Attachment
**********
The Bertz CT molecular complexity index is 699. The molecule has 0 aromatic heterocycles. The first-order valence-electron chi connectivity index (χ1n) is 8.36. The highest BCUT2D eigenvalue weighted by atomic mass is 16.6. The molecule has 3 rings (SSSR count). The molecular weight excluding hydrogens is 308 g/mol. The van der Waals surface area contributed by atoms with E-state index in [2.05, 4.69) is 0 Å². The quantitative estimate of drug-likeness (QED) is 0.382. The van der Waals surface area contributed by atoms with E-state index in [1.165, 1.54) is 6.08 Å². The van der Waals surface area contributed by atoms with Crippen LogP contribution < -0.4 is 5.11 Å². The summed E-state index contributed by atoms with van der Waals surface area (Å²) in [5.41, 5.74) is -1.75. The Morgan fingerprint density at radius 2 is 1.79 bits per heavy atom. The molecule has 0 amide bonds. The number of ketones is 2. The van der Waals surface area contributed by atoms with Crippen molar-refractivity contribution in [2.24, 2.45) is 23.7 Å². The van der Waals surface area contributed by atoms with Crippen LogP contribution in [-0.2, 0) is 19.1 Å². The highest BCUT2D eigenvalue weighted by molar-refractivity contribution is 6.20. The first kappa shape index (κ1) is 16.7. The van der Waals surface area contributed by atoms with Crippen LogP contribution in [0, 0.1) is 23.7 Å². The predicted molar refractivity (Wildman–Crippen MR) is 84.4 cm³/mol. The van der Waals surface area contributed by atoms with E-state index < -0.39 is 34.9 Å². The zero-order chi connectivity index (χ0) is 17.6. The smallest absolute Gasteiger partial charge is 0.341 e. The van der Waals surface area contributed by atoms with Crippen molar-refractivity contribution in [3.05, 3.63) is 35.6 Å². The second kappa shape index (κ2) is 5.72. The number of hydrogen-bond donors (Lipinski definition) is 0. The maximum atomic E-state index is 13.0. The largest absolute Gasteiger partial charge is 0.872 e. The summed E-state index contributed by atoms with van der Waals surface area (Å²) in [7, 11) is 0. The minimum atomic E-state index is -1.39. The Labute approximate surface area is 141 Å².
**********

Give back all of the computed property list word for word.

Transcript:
The Bertz CT molecular complexity index is 699. The molecule has 0 aromatic heterocycles. The first-order valence-electron chi connectivity index (χ1n) is 8.36. The highest BCUT2D eigenvalue weighted by atomic mass is 16.6. The molecule has 3 rings (SSSR count). The molecular weight excluding hydrogens is 308 g/mol. The van der Waals surface area contributed by atoms with E-state index in [2.05, 4.69) is 0 Å². The quantitative estimate of drug-likeness (QED) is 0.382. The van der Waals surface area contributed by atoms with E-state index in [1.165, 1.54) is 6.08 Å². The van der Waals surface area contributed by atoms with Crippen LogP contribution < -0.4 is 5.11 Å². The summed E-state index contributed by atoms with van der Waals surface area (Å²) in [5.41, 5.74) is -1.75. The Morgan fingerprint density at radius 2 is 1.79 bits per heavy atom. The molecule has 0 amide bonds. The number of ketones is 2. The van der Waals surface area contributed by atoms with Crippen molar-refractivity contribution in [2.24, 2.45) is 23.7 Å². The van der Waals surface area contributed by atoms with Crippen LogP contribution in [-0.2, 0) is 19.1 Å². The highest BCUT2D eigenvalue weighted by molar-refractivity contribution is 6.20. The first kappa shape index (κ1) is 16.7. The van der Waals surface area contributed by atoms with Crippen LogP contribution in [0, 0.1) is 23.7 Å². The predicted molar refractivity (Wildman–Crippen MR) is 84.4 cm³/mol. The van der Waals surface area contributed by atoms with E-state index < -0.39 is 34.9 Å². The zero-order chi connectivity index (χ0) is 17.6. The smallest absolute Gasteiger partial charge is 0.341 e. The van der Waals surface area contributed by atoms with Crippen molar-refractivity contribution in [3.05, 3.63) is 35.6 Å². The second kappa shape index (κ2) is 5.72. The number of hydrogen-bond donors (Lipinski definition) is 0. The maximum atomic E-state index is 13.0. The largest absolute Gasteiger partial charge is 0.872 e. The summed E-state index contributed by atoms with van der Waals surface area (Å²) in [7, 11) is 0. The minimum atomic E-state index is -1.39. The Labute approximate surface area is 141 Å².